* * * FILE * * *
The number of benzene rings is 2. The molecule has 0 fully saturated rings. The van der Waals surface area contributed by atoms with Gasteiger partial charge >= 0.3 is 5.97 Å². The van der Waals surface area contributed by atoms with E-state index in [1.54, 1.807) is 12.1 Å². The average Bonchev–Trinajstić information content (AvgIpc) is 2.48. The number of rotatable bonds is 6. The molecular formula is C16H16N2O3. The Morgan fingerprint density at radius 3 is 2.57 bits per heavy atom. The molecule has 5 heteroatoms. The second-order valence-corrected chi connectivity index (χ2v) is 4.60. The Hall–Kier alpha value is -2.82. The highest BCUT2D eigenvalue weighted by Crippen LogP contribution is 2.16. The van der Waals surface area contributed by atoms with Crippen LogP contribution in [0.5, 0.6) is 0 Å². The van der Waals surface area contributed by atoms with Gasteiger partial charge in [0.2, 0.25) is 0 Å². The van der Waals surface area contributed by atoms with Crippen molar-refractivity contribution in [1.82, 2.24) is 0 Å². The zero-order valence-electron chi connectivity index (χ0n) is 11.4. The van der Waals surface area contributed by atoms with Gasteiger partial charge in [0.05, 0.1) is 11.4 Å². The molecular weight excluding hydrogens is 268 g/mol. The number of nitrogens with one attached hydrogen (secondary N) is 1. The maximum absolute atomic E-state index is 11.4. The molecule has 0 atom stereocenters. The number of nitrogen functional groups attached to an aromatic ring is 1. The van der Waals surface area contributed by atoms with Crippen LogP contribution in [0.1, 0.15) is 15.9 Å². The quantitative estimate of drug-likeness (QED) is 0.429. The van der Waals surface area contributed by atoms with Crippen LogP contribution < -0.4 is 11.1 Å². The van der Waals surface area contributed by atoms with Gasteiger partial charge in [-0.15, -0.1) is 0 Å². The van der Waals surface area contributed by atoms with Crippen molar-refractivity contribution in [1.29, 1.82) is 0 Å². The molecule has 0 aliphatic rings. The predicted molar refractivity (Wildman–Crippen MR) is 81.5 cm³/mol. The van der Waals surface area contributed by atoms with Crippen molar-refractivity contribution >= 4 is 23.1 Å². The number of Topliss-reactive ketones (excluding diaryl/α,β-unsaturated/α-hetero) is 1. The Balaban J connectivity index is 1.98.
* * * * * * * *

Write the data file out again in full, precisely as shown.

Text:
The number of benzene rings is 2. The molecule has 0 fully saturated rings. The van der Waals surface area contributed by atoms with Gasteiger partial charge >= 0.3 is 5.97 Å². The van der Waals surface area contributed by atoms with E-state index in [1.54, 1.807) is 12.1 Å². The average Bonchev–Trinajstić information content (AvgIpc) is 2.48. The number of rotatable bonds is 6. The molecular formula is C16H16N2O3. The Morgan fingerprint density at radius 3 is 2.57 bits per heavy atom. The molecule has 5 heteroatoms. The second-order valence-corrected chi connectivity index (χ2v) is 4.60. The Hall–Kier alpha value is -2.82. The highest BCUT2D eigenvalue weighted by Crippen LogP contribution is 2.16. The van der Waals surface area contributed by atoms with Crippen LogP contribution in [0.5, 0.6) is 0 Å². The van der Waals surface area contributed by atoms with Gasteiger partial charge in [0.2, 0.25) is 0 Å². The van der Waals surface area contributed by atoms with Crippen molar-refractivity contribution in [1.82, 2.24) is 0 Å². The zero-order valence-electron chi connectivity index (χ0n) is 11.4. The van der Waals surface area contributed by atoms with Gasteiger partial charge in [0.05, 0.1) is 11.4 Å². The molecular weight excluding hydrogens is 268 g/mol. The number of nitrogens with one attached hydrogen (secondary N) is 1. The maximum absolute atomic E-state index is 11.4. The molecule has 0 atom stereocenters. The number of nitrogen functional groups attached to an aromatic ring is 1. The van der Waals surface area contributed by atoms with Crippen LogP contribution in [0.1, 0.15) is 15.9 Å². The quantitative estimate of drug-likeness (QED) is 0.429. The van der Waals surface area contributed by atoms with Crippen LogP contribution < -0.4 is 11.1 Å². The van der Waals surface area contributed by atoms with Gasteiger partial charge in [-0.15, -0.1) is 0 Å². The van der Waals surface area contributed by atoms with Crippen molar-refractivity contribution in [1.29, 1.82) is 0 Å². The molecule has 0 aliphatic rings. The predicted molar refractivity (Wildman–Crippen MR) is 81.5 cm³/mol. The van der Waals surface area contributed by atoms with Crippen molar-refractivity contribution >= 4 is 23.1 Å². The number of Topliss-reactive ketones (excluding diaryl/α,β-unsaturated/α-hetero) is 1. The Balaban J connectivity index is 1.98.